4th April 2004, 05:42 PM
Well this is all speculation here, but I'm coming from the point that back during my NSF days I saw tons of "should be done but was never done" incidents & therefore I'm saying the same thing could have occurred e.g. should have been supervising but wasn't.
If we remember, ANL Indonesia mentioned that RSS Courageous kept changing directions & they were confused about their intention. Why didn't the XO question the trainee's numerous direction change?
ST mentioned that the XO supposedly had many years of experience. Well if that's the case, I'm sure he would have known what to do in such a situation. So why didn't he take control from the trainee? Maritime lawyers refered to the RSS Courageous' numerous directional changes as confusing. Why didn't the XO question & if necessary overrule the trainee, ESPECIALLY when the radar operator had questioned her decision?
IMHO, the numerous directional changes is an indication that the trainee was freaking out & wasn't sure what to do. So back to the same question, why didn't the XO step in?
These are some reasons why I felt that PERHAPS the trainee was alone that night. Yes she was supposed to have been supervised by the XO. But maybe he went off for a smoke or something. Who knows? And as a result of her inexperience & his no-show, the ship collided.
But in order to protect their own, they decided not to say that the XO wasn't around 'cos if they did, he is sure to get all the ****. That's my take of what happened that night.
The way I see it, the trainee officer wasn't to blame. Imagine this. A trainee driver attempts to beat the red light in the process collides with another car. Do you blame the trainee for breaking traffic rules, or do you blame the instructor for not jamming his auxiliary foot brake?
Sure the trainee driver was wrong to attempt to beat the light. But isn't it the instructor's job to ensure safety? So why didn't he jam the break? Was the instructor day dreaming?
4th April 2004, 06:13 PM
I think some of us here are wondering aloud why only fines for the 2 officers not so much because of the grave accident that was deemed to be largely their fault but the kind of legal system we have here. I mean, if something as intimate as oral sex between a couple that is none-anyone else's-business could land them in jail, how come this Navy case is only a fine? How come something as non-life threatening as pickpocketing can land one in jail for a week also?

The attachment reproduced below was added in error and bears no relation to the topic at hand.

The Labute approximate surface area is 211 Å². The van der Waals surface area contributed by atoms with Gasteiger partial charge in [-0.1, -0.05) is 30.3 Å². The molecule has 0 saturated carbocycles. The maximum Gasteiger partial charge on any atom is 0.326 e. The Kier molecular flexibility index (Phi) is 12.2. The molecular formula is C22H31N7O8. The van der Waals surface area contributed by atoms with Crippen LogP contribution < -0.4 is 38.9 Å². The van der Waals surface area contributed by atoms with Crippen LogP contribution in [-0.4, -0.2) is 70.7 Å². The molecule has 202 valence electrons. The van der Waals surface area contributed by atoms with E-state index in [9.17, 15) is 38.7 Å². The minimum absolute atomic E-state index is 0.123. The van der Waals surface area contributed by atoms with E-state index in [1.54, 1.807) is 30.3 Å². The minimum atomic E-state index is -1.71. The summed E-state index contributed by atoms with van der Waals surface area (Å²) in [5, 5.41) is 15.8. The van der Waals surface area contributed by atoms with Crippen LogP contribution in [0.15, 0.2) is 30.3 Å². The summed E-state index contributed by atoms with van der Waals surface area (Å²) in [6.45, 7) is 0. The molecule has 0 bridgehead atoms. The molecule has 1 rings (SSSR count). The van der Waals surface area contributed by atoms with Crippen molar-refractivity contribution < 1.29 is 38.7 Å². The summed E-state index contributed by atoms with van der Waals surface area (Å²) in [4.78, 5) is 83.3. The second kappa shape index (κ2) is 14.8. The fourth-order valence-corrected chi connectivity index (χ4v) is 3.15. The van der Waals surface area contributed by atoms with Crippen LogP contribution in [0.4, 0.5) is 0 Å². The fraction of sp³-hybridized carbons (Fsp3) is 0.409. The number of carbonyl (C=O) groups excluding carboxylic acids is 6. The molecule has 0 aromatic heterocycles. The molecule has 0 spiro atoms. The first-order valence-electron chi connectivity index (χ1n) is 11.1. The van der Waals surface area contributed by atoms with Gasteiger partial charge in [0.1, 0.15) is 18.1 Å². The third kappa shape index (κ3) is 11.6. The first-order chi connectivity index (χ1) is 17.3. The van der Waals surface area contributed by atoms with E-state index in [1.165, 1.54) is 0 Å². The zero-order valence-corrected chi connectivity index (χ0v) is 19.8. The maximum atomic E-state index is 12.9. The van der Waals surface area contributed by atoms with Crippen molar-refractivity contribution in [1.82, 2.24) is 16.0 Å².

Whatever it is, the error in judgement is definitely not intentional. In war, friendly fire has killed many precious soldiers. I'm sure no one wants these things to happen. The 2 may be less experienced or whatever we do not know exactly. I mean, at 19, and a handful who still look like kids, we already have 2LT officers in the Army that old timer regular sergeants and warrant officers must call "Sir" right? Isn't this ridiculous too?
Anyway, I think it is unfair to call the 2 Navy officers 'jokers' or wish a stricter punishment like a jail term on them. I seriously think no one wants accidents to happen. Right now, I can imagine the kind of torment they must be going thru... It is important they learn from the experience, move on, and perhaps do something worthy with their own lives.
4th April 2004, 06:19 PM
Well Veronica, there have been cases of hit & run accidents where the victim dies but the culprit just gets fined & his license revoked. So in that sense, I'm not surprised that in this case even though lives were lost, there was no jail term.
4th April 2004, 07:58 PM
Originally Posted by wheek
Suggest you DO NOT insinuate or pass judgement of what actually happened that night as what you have suggested.
The Singapore Navy nor the Ministry of Defence is not is the habit of covering things up when there is an accident. You went through NS yourself, so you know better how things are in the Armed Forces. Every accident will have a thorough investigation by the Board of Inquiry.
I would suggest you edit your post and stop all these wild allegations, otherwise you would be taken to task.
4th April 2004, 09:07 PM
This happens to be a forum for ppl to share their views. If you don't like what I wrote, don't read it. Those are not allegations, they are my opinion of what might have occurred. At least learn to differentiate.
Originally Posted by jeff chen
And for the record, not everything is made known. Remember that CST incident at School of CDO? A Channel News Asia report quoted the COA as saying that this kind of unauthorised training has been going on since the last 2 or 3 batches. So if that NMP hadn't raised the issue in parliament, would the recent incident have been made public? I would think not.
4th April 2004, 09:39 PM